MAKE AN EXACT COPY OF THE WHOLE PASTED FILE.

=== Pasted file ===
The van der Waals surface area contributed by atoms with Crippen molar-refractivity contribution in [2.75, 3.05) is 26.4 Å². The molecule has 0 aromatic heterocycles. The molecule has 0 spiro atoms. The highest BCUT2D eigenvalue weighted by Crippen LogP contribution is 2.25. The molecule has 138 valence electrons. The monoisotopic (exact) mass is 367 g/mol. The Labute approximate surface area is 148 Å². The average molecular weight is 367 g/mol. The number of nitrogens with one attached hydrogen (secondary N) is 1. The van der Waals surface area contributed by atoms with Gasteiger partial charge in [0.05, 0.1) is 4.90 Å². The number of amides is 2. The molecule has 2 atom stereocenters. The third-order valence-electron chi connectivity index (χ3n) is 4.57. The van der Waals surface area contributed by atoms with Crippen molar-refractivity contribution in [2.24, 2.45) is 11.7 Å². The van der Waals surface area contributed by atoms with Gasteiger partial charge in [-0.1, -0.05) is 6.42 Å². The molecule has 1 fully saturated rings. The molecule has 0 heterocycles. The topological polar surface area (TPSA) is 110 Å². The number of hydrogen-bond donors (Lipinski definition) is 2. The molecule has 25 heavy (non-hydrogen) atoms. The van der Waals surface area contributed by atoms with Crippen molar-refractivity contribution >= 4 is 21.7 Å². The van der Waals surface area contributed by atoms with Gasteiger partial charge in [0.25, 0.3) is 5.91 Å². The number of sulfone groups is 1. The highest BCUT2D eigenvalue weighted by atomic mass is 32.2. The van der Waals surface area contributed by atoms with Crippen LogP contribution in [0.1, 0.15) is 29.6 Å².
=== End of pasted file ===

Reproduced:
The van der Waals surface area contributed by atoms with Crippen molar-refractivity contribution in [2.75, 3.05) is 26.4 Å². The molecule has 0 aromatic heterocycles. The molecule has 0 spiro atoms. The highest BCUT2D eigenvalue weighted by Crippen LogP contribution is 2.25. The molecule has 138 valence electrons. The monoisotopic (exact) mass is 367 g/mol. The Labute approximate surface area is 148 Å². The average molecular weight is 367 g/mol. The number of nitrogens with one attached hydrogen (secondary N) is 1. The van der Waals surface area contributed by atoms with Gasteiger partial charge in [0.05, 0.1) is 4.90 Å². The number of amides is 2. The molecule has 2 atom stereocenters. The third-order valence-electron chi connectivity index (χ3n) is 4.57. The van der Waals surface area contributed by atoms with Crippen molar-refractivity contribution in [2.24, 2.45) is 11.7 Å². The van der Waals surface area contributed by atoms with Gasteiger partial charge in [-0.1, -0.05) is 6.42 Å². The molecule has 1 fully saturated rings. The molecule has 0 heterocycles. The topological polar surface area (TPSA) is 110 Å². The number of hydrogen-bond donors (Lipinski definition) is 2. The molecule has 25 heavy (non-hydrogen) atoms. The van der Waals surface area contributed by atoms with Crippen molar-refractivity contribution >= 4 is 21.7 Å². The van der Waals surface area contributed by atoms with Gasteiger partial charge in [0.25, 0.3) is 5.91 Å². The number of sulfone groups is 1. The highest BCUT2D eigenvalue weighted by atomic mass is 32.2. The van der Waals surface area contributed by atoms with Crippen LogP contribution in [0.1, 0.15) is 29.6 Å².